Ist - what do you plan to use around the horse's head - do you have a cavesson , or a training halter, or a bridle?
1st /b - do you think your horse is calm enough to use a bridle - with a very mild bit?
2nd - are your going to use a surcingle??
3rd are you going to use side reins , or pessoa fittings or nothing?
4th is the flat, level, soft sandy training arena big enough?
5th have you access to a lungeing whip?
Since you have never done this before, and there are some questions as to how to fit the horse and try it - then I do suggest you go watch somebody else lungeing before you buy the equipment. Lungeing is one of those activities which can help with training the horse - young, middling or old, but the handler must have some idea of what they are trying to achieve.
When lungeing my mare I have several objectives:
1/ to exercise her without taking her out in the lane
2/ to teach her to respond to commands given through a lead line attached to a mild bit,
3/ to teach her to jump (as if she didn't know)
4/ to teach her to negotiate objects which might frighten her - barrels, poles, buckets, plastic sheeting - you name it, anything you can think of that she won't find in a grazing pasture and she will freak at.
5/ to teach her to follow me at the walk with minimal pressure on the lead rope by her responding to my body posture and position.
6/ to teach her to respond to a light contact on the bit in her mouth
7/ to develop her muscles so as to encourage her to adopt a rounded outline, with the muzzle pointed downwards and her hind legs coming up under her body.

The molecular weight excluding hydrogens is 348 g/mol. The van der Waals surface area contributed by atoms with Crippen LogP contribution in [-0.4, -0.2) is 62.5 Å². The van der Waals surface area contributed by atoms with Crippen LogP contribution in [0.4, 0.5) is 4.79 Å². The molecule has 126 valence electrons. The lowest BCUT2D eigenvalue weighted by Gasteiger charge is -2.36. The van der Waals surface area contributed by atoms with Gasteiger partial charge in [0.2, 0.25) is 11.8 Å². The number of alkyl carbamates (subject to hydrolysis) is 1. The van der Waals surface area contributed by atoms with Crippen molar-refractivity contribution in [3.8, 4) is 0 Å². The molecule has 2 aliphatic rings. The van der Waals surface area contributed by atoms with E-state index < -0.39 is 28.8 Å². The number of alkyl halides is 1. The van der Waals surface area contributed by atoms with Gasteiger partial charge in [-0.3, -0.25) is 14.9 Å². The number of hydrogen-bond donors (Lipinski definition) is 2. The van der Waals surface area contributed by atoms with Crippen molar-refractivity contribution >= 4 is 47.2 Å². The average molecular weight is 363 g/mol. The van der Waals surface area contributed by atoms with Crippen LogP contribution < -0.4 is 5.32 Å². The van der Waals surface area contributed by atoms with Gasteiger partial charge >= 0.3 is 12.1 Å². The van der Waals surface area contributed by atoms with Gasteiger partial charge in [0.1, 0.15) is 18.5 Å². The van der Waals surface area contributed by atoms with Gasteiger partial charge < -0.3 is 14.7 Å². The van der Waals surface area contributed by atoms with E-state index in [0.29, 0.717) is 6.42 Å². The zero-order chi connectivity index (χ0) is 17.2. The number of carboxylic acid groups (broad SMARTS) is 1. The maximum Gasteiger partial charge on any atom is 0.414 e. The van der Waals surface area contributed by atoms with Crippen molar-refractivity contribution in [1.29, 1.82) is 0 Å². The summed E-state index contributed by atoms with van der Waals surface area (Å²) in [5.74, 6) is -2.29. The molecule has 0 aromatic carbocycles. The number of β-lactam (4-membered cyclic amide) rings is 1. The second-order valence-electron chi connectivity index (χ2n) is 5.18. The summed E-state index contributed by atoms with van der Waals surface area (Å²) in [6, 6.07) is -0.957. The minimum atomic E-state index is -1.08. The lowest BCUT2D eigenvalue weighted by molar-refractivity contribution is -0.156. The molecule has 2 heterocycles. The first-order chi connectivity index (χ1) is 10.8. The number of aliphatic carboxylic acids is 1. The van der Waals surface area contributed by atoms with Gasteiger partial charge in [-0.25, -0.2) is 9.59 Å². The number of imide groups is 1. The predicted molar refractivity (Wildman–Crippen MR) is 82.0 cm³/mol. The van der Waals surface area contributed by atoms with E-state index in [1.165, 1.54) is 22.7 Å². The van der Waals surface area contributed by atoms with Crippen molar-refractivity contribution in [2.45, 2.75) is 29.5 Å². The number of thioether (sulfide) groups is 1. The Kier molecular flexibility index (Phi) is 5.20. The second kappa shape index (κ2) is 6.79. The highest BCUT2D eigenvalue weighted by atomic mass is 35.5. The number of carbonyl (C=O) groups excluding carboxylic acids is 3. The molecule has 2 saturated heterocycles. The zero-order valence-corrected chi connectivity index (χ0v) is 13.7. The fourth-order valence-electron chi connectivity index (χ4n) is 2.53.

8/ generally to give her confidence that she can face hazards without a rider on her back.
Now, my horse will do a lot of things with a rider on her back, but getting her to do the same things without a rider sometimes proves to be surprisingly difficult and I am never quite sure why - but I do allow for her being a mare.
Every now and again she will flip and I am left holding at the end of a twenty foot lead line, a 550 kilo horse galloping around the arena like a whirling dervish. The faster she goes, the more dizzy I feel. I shall be OK as long as I don't let go of the lead line and neither do I get tangled up in it.
So, - before you ask what to do - what is your objective and do you have the right equipment and facilities?
Today my mare spent half an hour going round and round in circles at walk trot and canter. She then decided that she didn't want to walk over poles laid flat on the ground - so we yet again showed her how to do it.
Then we did some walking , here, there, everywhere, with her at my shoulder
without my saying a word or putting pressure on the lead rope.
Finally we dropped the lead rope on the ground and with her standing loose
I picked the sand out of her hooves and undid all the straps.
Then I took her in and wrapped her up again - the temperature was barely above freezing.
There is a knack in lungeing - if you can get the 'feel' of doing it then it is a useful training exercise. I am a fan of lungeing but the handler has to know what he/she is doing and why.
Oh I forgot, during the middle of our session today, the guy next door started up his chainsaw and the horses from the local hunt kennels went past on exercise. She freaked out on both occasions.
If you try it, make sure you wear gloves and a pair of sturdy boots with reinforced toe caps.
Last edited by xxBarry Godden; 02-07-2012 at 02:49 PM.